External compression headaches External compression headaches can occur when anything worn on your head puts continuous pressure on your forehead or scalp. Symptoms: The pain of external compression headaches is often described as moderate, constant pressure. It hurts most in the area where the object is pressing on your head. As long as the headwear is in place, the pain may get progressively worse. Treatment: To end your headache, remove the headwear that's causing the pressure. Further treatment is rarely needed. If you have a history of migraines, wearing tight headwear may trigger an attack that requires migraine medication for relief.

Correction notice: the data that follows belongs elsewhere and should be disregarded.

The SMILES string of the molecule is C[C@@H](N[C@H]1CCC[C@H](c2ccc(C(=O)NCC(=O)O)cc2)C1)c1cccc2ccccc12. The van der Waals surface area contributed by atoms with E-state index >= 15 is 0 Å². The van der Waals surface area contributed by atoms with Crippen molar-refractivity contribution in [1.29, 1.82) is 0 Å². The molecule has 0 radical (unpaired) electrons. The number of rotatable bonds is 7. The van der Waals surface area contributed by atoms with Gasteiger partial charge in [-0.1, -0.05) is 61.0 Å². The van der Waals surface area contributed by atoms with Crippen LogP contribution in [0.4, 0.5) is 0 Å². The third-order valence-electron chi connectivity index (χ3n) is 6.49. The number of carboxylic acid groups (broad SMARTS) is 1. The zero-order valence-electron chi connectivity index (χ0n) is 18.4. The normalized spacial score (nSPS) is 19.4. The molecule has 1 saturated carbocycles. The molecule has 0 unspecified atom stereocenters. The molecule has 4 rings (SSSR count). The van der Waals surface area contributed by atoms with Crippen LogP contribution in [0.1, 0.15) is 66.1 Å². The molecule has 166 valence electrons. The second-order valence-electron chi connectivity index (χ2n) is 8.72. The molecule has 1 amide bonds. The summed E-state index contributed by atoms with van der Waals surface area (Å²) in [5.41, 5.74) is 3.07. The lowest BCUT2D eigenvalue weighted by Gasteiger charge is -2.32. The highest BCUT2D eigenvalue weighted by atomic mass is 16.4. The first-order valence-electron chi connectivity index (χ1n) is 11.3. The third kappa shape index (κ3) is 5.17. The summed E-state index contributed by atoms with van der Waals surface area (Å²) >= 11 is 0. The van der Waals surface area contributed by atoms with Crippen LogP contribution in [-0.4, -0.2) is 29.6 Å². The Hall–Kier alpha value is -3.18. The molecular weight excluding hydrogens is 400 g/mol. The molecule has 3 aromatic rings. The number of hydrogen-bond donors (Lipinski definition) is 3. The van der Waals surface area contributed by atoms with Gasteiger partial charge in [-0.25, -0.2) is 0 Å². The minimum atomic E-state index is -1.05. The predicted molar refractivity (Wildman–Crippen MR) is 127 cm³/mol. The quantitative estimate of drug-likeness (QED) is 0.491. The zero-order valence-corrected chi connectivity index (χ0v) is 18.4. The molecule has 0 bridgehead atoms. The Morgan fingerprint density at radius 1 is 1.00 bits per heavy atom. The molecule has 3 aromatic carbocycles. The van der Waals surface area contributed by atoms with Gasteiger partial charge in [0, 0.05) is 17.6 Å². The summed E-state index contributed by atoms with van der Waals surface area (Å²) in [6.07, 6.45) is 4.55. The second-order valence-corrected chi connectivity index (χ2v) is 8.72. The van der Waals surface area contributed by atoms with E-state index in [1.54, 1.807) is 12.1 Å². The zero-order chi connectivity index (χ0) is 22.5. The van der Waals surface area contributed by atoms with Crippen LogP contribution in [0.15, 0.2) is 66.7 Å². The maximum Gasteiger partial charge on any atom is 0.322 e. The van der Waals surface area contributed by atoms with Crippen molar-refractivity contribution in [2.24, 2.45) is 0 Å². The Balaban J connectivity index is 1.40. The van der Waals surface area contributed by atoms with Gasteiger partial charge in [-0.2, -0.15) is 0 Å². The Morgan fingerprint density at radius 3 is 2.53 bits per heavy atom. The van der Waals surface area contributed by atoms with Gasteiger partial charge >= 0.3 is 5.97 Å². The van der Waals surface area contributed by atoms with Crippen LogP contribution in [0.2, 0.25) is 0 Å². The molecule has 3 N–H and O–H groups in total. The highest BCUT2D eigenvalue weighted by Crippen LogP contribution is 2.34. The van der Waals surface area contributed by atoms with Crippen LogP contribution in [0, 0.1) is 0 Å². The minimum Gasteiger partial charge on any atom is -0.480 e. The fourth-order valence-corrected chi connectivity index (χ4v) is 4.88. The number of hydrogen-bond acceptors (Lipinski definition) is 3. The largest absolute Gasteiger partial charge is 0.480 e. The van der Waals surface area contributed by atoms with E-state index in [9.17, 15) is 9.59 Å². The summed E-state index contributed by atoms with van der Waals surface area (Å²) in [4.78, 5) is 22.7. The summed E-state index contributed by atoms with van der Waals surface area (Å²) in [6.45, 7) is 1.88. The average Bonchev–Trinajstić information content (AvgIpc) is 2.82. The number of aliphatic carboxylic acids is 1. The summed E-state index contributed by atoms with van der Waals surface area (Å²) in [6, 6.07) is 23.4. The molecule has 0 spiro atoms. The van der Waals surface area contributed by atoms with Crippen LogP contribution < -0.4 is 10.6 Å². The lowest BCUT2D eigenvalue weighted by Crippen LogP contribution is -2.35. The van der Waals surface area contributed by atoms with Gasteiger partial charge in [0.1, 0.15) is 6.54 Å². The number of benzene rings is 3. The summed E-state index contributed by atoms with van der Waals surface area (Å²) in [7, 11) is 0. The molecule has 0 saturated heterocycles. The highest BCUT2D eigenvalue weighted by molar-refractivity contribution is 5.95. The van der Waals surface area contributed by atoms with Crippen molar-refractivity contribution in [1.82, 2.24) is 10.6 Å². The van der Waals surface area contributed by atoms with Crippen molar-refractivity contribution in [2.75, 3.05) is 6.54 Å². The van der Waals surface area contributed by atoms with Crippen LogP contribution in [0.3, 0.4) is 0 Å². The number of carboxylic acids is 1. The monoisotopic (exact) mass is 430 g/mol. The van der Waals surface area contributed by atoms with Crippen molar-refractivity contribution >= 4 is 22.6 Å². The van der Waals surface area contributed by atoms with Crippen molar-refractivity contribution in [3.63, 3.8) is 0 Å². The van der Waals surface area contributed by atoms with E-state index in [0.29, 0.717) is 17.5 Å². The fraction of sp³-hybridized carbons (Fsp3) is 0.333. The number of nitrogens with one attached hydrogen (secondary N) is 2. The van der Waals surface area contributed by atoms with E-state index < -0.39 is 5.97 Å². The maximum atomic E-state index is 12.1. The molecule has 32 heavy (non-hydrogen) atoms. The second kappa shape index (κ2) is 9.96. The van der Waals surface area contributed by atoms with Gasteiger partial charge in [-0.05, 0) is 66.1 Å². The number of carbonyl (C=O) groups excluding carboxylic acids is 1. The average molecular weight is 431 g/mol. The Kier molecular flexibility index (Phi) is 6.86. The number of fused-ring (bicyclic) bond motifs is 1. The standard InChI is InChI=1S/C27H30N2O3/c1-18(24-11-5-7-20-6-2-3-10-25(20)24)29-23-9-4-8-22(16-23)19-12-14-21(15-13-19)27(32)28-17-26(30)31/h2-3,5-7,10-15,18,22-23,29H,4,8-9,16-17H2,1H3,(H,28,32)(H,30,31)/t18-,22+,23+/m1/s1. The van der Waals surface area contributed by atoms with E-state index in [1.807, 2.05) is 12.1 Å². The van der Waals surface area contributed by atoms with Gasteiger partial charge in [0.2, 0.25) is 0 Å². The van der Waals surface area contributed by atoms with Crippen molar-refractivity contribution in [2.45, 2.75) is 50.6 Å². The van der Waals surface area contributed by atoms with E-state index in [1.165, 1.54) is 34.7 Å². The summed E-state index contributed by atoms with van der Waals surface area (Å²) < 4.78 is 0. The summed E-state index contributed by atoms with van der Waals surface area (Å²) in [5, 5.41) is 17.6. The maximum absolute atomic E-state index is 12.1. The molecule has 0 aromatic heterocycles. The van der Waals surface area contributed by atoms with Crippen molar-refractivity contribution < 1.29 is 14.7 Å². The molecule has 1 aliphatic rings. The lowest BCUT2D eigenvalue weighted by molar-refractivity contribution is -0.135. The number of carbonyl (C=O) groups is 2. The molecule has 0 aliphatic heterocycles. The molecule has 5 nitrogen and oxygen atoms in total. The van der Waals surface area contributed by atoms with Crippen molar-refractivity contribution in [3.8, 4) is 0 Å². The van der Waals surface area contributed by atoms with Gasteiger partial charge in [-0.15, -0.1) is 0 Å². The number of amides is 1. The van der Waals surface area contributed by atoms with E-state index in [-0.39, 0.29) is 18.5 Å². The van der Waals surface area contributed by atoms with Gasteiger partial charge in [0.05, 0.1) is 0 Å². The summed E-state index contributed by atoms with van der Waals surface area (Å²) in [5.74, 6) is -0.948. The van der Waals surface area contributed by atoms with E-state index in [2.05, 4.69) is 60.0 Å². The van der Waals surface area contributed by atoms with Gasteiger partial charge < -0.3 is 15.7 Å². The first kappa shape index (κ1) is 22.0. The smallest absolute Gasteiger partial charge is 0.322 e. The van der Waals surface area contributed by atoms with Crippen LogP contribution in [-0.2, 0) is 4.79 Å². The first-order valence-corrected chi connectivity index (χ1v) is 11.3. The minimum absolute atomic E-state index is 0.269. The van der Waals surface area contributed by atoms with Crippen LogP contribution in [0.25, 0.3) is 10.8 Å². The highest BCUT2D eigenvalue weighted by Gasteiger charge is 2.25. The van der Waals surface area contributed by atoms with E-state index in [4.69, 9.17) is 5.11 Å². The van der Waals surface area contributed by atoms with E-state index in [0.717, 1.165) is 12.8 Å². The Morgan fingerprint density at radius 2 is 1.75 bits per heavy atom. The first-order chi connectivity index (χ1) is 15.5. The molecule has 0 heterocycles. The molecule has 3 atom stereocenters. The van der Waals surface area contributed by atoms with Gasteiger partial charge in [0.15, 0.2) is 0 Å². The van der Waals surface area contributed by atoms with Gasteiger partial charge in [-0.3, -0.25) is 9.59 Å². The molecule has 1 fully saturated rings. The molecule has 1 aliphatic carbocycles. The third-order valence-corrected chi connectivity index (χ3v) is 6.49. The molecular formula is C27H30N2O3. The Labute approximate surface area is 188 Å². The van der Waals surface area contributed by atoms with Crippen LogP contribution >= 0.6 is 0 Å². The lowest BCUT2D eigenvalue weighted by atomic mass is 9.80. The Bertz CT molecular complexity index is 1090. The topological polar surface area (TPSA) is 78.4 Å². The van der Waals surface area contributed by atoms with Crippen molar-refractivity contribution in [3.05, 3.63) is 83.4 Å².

Epidemiology: The International Headache Society has classified the external compression headache as a kind of cranial neuralgia caused by continued external pressure over the head. This headache has peculiar characteristics and resolves after pressure is relieved. The aim of this study was to analyze the occurrence of this headache type among 82 police officers who reported headache after wearing a helmet. We retrospectively studied 82 patients (79 men, 3 women), age 19?35 years (mean, 26), who presented to an outpatient neurology department in a military police hospital with complaints of headache associated with wearing a helmet on at least 3 occasions. The headache subsided after removal of the helmet. During subsequent follow-up consultations, designed to reevaluate the patients and to renew the authorization releasing helmet use, no patients described recurrence of the head pain. We conclude that headache caused by external compression can be related to wearing a helmet, and headache relief can be obtained simply by not wearing such a helmet.